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2012 is the Year of Herbs

Rose hips are the seed pods of roses. (C) Jo Ellen Meyers Sharp

The National Garden Bureau and the Herb Society of America have teamed up to name 2012 Year Of the Herbs.

This is the first time the not-for-profits have partnered in their missions to promote gardening and educate people about growing plants.

To guide gardeners in their selection, the herb society offers its top 10 list, which members voted on at their 2011 annual conference.

Among the winners, these three are easy to grow from seed: sweet basil (Ocimum basilicum), chives(Allium schoenoprasum) and dill (Anethum graveolens). Buy these seven plants at the garden center: Greek oregano (Organum vulgare hirtum), bay (Laurus nobilis), rosemary (Rosmarinus officinalis), common thyme (Thymus vulgaris), parsley (Petroselinum crispum), common sage (Salvia officinalis)and lavender (Lavandula).

For detailed info, download Year of the Herb by the National Garden Bureau and the Herb Society of America developed by the Herb Society of America and the National Garden Bureau.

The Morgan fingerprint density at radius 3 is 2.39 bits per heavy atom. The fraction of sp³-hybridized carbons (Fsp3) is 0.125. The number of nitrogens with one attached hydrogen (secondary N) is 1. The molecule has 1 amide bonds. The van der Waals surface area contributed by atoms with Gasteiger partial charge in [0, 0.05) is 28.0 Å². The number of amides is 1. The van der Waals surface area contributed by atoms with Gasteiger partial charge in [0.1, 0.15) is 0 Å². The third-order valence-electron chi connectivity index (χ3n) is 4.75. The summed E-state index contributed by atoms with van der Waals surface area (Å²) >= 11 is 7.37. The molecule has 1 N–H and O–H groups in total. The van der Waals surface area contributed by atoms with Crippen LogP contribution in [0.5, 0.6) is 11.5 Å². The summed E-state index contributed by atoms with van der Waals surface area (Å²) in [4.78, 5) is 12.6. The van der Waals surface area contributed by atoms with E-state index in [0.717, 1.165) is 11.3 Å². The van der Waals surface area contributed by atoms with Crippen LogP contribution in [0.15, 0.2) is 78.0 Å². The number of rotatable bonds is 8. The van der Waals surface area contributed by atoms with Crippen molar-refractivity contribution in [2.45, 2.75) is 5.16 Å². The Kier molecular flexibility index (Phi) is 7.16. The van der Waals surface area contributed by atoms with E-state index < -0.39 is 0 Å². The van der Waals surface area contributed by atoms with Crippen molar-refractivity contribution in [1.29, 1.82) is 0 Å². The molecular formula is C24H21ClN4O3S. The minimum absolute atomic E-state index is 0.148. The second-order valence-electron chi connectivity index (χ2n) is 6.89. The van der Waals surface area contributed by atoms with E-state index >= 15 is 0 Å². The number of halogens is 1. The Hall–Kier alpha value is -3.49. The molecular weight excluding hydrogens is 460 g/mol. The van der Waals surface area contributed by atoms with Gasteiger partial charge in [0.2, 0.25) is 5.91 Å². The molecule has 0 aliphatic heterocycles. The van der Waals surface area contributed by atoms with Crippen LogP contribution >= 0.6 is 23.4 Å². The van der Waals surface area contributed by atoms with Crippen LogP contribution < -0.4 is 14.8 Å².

Another group, the International Herb Association, has named 2012 the Year of the Rose, a plant not frequently thought of in the same category as basil or thyme.

But rose petals are edible and the seed heads, called hips, are a common ingredient in teas, herbal medicines and natural vitamins. Jim Long’s How to Eat a Rose is a helpful guide for any cook (www.longcreekherbs.com).

“Here in America, we tend to look upon the rose as just a flower in a vase,” Long wrote in the 2004 paperback. “Roses are used for lotions and rinses for the body, too, but it their use in foods that is fascinating to me. Rose ice cream, (the sweet beverage) sharbet, rose wine, rose vinegar, rose candies, jams and jellies are all an important part of life in many cultures.”

Florist roses are not a good choice because they have been treated with various pesticides. Long recommends organically grown roses, especially heavily fragrant, old fashion or antique varieties.

Denise Schreiber also has a new flowers-for-food spiral-bound book, Eat Your Roses: …Pansies, Lavender, and 49 Other Delicious Edible Flowers.

 

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